We demonstrate a new scheme for the efficient suppression of Brillouin scattering of a single-frequency laser source in a 72 m-long Neodymium-doped fiber amplifier by simultaneous amplification of two seed lasers separated in wavelength by two times the Brillouin-shift. This scheme can be independently employed in addition to conventional methods of suppressing stimulated Brillouin scattering enabling further power scaling of existing systems.
©2004 Optical Society of America
Fiber-based systems offer a variety of advantages in comparison to bulk laser systems like their very high efficiency and excellent beam quality independent of the output power. The mode confinement in the fiber core results in a high power density and a long interaction length. On the one hand, this results in the high efficiency, but favors also the onset of nonlinear stimulated scattering processes. In particular, if single-mode, ultra-narrow linewidth or even single-frequency sources are employed, stimulated Brillouin scattering (SBS) becomes the dominant nonlinear scattering process limiting the output power and the amplitude stability [1–4], especially, as this scattering takes place into the backward direction.
However, the use of multi-mode fibers led to the generation of several Watts of output power , and lately the single-frequency amplification above the 100 W level in a large-mode-area fiber with a core diameter of 28 μm has been reported . Nevertheless, in both cases the systems were merely limited by the onset of SBS and not by the available pump power. In order to overcome this limit, several schemes have been proposed and experimentally demonstrated. These schemes include the use of fibers with a Brillouin frequency shift distribution , Bragg gratings, which are used for reflection of the scattered signal , and the simultaneous amplification of more than one laser frequency [9–11].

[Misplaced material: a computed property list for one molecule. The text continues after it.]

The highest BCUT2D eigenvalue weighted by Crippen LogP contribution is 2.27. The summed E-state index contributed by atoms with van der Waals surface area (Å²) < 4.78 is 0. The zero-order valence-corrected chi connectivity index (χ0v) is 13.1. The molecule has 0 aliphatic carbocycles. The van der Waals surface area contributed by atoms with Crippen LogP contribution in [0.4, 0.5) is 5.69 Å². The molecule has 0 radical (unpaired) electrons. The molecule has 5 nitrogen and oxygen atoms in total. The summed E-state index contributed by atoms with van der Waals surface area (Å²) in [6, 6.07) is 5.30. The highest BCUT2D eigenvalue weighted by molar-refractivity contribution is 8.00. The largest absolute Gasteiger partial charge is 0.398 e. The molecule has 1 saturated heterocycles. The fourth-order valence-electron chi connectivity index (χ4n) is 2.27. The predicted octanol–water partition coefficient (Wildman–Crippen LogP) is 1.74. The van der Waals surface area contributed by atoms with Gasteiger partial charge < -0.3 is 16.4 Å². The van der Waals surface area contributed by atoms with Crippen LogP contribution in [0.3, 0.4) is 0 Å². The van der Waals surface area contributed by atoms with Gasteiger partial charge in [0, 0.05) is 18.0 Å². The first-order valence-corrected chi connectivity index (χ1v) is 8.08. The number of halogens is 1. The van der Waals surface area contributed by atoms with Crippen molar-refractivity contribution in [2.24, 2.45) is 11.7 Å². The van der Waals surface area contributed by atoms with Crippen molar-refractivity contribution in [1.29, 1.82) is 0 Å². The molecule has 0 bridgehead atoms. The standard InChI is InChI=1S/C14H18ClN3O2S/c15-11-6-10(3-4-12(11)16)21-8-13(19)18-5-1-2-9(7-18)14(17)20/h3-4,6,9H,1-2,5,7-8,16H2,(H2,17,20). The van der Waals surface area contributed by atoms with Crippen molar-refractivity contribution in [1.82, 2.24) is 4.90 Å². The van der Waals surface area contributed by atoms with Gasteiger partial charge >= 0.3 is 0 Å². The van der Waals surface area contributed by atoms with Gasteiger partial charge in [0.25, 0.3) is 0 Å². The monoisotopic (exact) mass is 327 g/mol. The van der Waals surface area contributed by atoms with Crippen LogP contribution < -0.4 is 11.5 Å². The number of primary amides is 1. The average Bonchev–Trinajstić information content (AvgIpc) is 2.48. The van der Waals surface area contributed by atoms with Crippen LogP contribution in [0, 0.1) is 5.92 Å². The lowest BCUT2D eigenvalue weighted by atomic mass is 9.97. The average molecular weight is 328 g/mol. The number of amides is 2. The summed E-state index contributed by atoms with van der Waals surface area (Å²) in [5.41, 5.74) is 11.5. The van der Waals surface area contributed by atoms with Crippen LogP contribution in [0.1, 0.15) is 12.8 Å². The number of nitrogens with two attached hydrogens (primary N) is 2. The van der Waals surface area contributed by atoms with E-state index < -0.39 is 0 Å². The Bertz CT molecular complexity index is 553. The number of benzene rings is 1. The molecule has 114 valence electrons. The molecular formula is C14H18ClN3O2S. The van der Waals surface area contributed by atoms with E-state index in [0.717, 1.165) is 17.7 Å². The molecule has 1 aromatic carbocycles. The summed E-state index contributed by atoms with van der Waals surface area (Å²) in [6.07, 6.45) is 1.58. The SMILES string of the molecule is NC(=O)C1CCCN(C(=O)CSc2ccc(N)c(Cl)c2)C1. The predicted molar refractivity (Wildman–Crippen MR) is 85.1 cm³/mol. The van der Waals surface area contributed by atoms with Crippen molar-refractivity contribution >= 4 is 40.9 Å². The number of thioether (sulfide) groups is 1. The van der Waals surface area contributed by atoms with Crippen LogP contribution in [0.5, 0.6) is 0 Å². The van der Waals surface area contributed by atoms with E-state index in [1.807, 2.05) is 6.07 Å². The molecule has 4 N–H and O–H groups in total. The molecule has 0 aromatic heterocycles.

Particularly, in the simultaneous amplification of two single-frequency laser sources, the effective Brillouin gain is partially reduced if the frequency difference is within the Brillouin bandwidth. If the laser frequencies are separated by more than the Brillouin bandwidth, both lasers are scattered independently causing an effective reduction of the Brillouin gain of a factor of 2 and a doubling of the overall power. However, if only one of the single-frequency signals will be used after the transmission or amplification e.g. due to application restrictions, no power enhancement can be gained by this method.
In this contribution we present a new scheme for the effective suppression of SBS which can be employed in addition to the schemes mentioned above. Our scheme is based on the simultaneous amplification of two independent single-frequency sources, of which the frequency separation is well adjusted to twice the Brillouin frequency shift and causing thereby an effective suppression of the stimulated scattering process.
2. Theory and concept
The following system of differential equations describes the generation of a Brillouin-scattered signal generated by a single-frequency signal propagating in +z-direction :
Here, IL is the intensity of the single-frequency seed-signal at a wavelength λL, IB is the intensity of the backward-scattered Brillouin-signal at the wavelength λB, gB is the Brillouin gain, βB is the coefficient for spontaneous Brillouin scattering and αB is the attenuation coefficient in the optical fiber.
In Fig. 1, the scheme used in our experiments leading to the suppression of the SBS is depicted. It is based on the simultaneous propagation and amplification of a second single-frequency signal which is separated by twice the Brillouin frequency shift ΔfBs from the first signal. Hence, for the description of all contributing factors, the above system of differential equations has to be extended by two additional scattering processes. At first, the Brillouin-scattered signal from the first laser experiences stimulated scattering into the second laser and at second, the second laser causes an additional Brillouin line analogous to the first laser.